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Soybean-based diesel fuel reaches Burrard Inlet after Suncor spill

Suncor Energy

© Todd Korol/REUTERS

Suncor Energy Inc. spilled roughly 225 barrels of a renewable diesel product at a West Coast terminal Saturday, with a small amount of fuel reaching the waters of Burrard Inlet.

The facility is near Port Moody, B.C., and most of the fuel spilled on the ground, Suncor spokeswoman Sneh Seetal said late Wednesday. The company deployed booms and absorbent pads to clean up the fuel that did get to the the water.

"It is soybean-based biodegradable renewable fuel," she said. "We do believe a very small amount may have reached the water of the Burrard Inlet."

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Suncor is working with Western Canada Marine Response Corp. to clean up and it notified regulators, Ms. Seetal said.

"Any time you spill something you don't intend to spill, you take it seriously," she said. "Any unintended release is unacceptable. We're disappointed."

Energy companies across the continent are under pressure to prove they can transport and store oil, natural gas and other products safely, as the White House ponders whether to approve TransCanada Corp.'s Keystone XL pipeline. The controversial line would be used to move oil sands crude to refineries on Texas' Gulf Coast.

Suncor in late March poured about 350,000 litres of industrial waste water from its oil sands operation into the Athabasca River over a 10-hour stretch. The company said the waste water did not contain bitumen. Suncor said the leak had a "short term, negligible impact" on the river. Toxic water flowed in to the river for three days at the same site in 2011, a fact that was only revealed last month by the Alberta government.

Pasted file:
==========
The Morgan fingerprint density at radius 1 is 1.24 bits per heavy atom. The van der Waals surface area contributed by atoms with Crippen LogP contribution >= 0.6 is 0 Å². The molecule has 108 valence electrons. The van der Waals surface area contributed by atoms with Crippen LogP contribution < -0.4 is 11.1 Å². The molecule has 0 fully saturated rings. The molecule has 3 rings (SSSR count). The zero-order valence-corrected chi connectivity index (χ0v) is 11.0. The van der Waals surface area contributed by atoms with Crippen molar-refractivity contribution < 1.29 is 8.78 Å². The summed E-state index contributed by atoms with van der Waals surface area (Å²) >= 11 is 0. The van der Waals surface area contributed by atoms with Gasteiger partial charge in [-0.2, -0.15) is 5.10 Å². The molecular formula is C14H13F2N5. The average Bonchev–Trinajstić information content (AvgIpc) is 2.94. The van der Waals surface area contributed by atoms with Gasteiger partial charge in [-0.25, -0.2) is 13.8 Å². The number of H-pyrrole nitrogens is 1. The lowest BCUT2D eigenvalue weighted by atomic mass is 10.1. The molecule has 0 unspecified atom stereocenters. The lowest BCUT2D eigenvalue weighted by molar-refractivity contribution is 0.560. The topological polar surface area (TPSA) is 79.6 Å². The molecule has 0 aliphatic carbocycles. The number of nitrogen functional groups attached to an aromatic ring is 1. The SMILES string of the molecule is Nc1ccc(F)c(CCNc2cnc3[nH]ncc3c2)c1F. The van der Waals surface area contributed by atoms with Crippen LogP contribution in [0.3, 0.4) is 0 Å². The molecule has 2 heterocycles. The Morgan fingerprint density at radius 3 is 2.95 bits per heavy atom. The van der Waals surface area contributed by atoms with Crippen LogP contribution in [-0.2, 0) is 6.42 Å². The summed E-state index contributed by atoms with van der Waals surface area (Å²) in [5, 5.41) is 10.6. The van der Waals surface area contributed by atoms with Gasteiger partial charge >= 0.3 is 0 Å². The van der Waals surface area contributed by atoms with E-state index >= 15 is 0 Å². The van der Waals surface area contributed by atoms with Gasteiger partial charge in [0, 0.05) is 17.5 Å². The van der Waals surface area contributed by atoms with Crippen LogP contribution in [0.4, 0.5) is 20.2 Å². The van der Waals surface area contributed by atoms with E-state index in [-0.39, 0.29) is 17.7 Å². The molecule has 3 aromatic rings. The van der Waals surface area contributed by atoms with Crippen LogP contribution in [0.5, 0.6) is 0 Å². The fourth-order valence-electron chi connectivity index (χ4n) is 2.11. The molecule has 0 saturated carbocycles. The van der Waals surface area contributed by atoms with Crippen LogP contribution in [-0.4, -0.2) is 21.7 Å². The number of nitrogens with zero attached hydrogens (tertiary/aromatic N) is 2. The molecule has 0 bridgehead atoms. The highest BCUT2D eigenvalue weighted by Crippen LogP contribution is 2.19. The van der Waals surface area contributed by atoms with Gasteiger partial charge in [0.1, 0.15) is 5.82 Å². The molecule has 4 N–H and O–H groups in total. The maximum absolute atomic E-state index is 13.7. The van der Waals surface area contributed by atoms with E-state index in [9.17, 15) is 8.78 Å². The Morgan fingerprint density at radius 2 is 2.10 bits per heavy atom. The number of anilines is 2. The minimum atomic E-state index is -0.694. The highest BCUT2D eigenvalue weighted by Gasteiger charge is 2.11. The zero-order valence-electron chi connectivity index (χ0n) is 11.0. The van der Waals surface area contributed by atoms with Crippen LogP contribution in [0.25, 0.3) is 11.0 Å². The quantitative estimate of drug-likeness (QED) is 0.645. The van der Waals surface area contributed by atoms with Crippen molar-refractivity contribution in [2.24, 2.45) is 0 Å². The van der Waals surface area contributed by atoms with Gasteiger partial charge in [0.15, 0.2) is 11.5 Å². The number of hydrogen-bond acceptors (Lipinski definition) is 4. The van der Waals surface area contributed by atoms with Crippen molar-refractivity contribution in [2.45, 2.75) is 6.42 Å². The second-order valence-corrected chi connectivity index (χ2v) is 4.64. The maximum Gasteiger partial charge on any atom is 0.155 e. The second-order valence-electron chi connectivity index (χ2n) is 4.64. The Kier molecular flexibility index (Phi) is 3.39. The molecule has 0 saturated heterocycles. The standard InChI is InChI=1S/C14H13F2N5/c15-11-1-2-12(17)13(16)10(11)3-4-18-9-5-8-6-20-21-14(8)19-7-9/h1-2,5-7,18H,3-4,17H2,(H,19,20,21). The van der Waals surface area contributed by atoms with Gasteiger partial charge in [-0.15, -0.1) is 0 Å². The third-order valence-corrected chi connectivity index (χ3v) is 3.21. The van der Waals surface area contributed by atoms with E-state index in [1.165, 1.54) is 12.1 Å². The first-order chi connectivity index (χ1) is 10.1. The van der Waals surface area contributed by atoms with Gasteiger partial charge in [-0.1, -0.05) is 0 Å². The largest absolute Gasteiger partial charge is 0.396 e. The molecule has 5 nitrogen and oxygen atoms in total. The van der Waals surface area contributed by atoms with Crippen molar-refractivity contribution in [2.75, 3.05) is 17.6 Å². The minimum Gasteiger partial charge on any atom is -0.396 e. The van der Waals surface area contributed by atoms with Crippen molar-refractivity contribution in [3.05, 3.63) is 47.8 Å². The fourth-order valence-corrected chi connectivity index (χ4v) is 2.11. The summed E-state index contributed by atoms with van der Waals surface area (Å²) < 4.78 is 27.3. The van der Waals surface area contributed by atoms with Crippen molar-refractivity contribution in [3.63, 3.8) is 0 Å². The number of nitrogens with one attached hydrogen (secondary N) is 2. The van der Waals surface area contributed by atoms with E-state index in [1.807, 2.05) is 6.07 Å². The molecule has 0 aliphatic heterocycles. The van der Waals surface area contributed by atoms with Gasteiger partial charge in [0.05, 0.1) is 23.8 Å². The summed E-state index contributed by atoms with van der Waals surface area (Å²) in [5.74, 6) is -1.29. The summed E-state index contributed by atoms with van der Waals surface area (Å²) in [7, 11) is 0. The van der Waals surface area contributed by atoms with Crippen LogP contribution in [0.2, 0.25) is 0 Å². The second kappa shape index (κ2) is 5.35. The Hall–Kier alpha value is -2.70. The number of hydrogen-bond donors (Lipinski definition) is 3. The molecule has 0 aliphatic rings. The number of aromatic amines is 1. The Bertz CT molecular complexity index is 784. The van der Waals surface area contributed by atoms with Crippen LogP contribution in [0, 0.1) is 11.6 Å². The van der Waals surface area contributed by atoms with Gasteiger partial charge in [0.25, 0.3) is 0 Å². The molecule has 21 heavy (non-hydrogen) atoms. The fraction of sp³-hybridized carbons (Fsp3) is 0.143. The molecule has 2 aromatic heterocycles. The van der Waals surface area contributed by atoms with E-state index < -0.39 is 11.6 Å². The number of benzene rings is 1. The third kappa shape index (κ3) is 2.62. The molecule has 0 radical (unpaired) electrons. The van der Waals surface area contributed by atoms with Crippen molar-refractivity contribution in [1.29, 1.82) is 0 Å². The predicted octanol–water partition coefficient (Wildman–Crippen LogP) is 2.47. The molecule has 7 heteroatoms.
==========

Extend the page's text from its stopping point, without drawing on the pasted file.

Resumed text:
The product spilled Saturday near Port Moody is a clear, odourless fuel that leaked from a storage tank at Suncor's site. The company responded "immediately," Ms. Seetal said. The oil sands outfit contained the leak, drained the tank and transferred the remaining fuel elsewhere. It trenched around the tank to collect the fuel already on the ground. Suncor also blocked storm sewers to prevent more of the leaked fuel from reaching Burrard Inlet.

Asked why Suncor did not announce the spill, Ms. Seetal said the company's procedure is to notify regulators, which it did.

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About the Authors

Carrie Tait joined the Globe in January, 2011, mainly reporting on energy from the Calgary bureau. Previously, she spent six years working for the National Post in both Calgary and Toronto. She has a master’s degree in journalism from the University of Western Ontario and a bachelor’s degree in political studies from the University of Saskatchewan. More

Asia Bureau Chief

Nathan VanderKlippe is the Asia correspondent for The Globe and Mail. He was previously a print and television correspondent in Western Canada based in Calgary, Vancouver and Yellowknife, where he covered the energy industry, aboriginal issues and Canada’s north.He is the recipient of a National Magazine Award and a Best in Business award from the Society of American Business Editors and Writers. More


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